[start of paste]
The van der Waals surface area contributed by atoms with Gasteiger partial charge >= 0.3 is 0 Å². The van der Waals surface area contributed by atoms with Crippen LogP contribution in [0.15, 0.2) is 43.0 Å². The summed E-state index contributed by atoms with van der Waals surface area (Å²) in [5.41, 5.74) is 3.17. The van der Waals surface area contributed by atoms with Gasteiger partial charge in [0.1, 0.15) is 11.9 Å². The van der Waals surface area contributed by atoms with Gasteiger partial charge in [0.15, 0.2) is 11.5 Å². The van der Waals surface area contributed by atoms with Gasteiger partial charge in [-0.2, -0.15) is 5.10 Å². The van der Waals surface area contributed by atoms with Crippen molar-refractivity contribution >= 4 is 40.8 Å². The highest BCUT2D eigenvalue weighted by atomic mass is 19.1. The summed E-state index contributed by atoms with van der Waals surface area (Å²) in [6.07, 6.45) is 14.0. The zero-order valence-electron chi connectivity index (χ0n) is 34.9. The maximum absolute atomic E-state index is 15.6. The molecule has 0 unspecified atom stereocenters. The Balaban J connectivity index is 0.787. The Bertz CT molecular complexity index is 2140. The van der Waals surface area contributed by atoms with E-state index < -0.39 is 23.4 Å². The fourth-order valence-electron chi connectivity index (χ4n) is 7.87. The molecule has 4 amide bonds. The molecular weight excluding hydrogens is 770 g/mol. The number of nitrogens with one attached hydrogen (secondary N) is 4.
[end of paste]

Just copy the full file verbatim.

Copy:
The van der Waals surface area contributed by atoms with Gasteiger partial charge >= 0.3 is 0 Å². The van der Waals surface area contributed by atoms with Crippen LogP contribution in [0.15, 0.2) is 43.0 Å². The summed E-state index contributed by atoms with van der Waals surface area (Å²) in [5.41, 5.74) is 3.17. The van der Waals surface area contributed by atoms with Gasteiger partial charge in [0.1, 0.15) is 11.9 Å². The van der Waals surface area contributed by atoms with Gasteiger partial charge in [0.15, 0.2) is 11.5 Å². The van der Waals surface area contributed by atoms with Gasteiger partial charge in [-0.2, -0.15) is 5.10 Å². The van der Waals surface area contributed by atoms with Crippen molar-refractivity contribution >= 4 is 40.8 Å². The highest BCUT2D eigenvalue weighted by atomic mass is 19.1. The summed E-state index contributed by atoms with van der Waals surface area (Å²) in [6.07, 6.45) is 14.0. The zero-order valence-electron chi connectivity index (χ0n) is 34.9. The maximum absolute atomic E-state index is 15.6. The molecule has 0 unspecified atom stereocenters. The Balaban J connectivity index is 0.787. The Bertz CT molecular complexity index is 2140. The van der Waals surface area contributed by atoms with E-state index < -0.39 is 23.4 Å². The fourth-order valence-electron chi connectivity index (χ4n) is 7.87. The molecule has 4 amide bonds. The molecular weight excluding hydrogens is 770 g/mol. The number of nitrogens with one attached hydrogen (secondary N) is 4.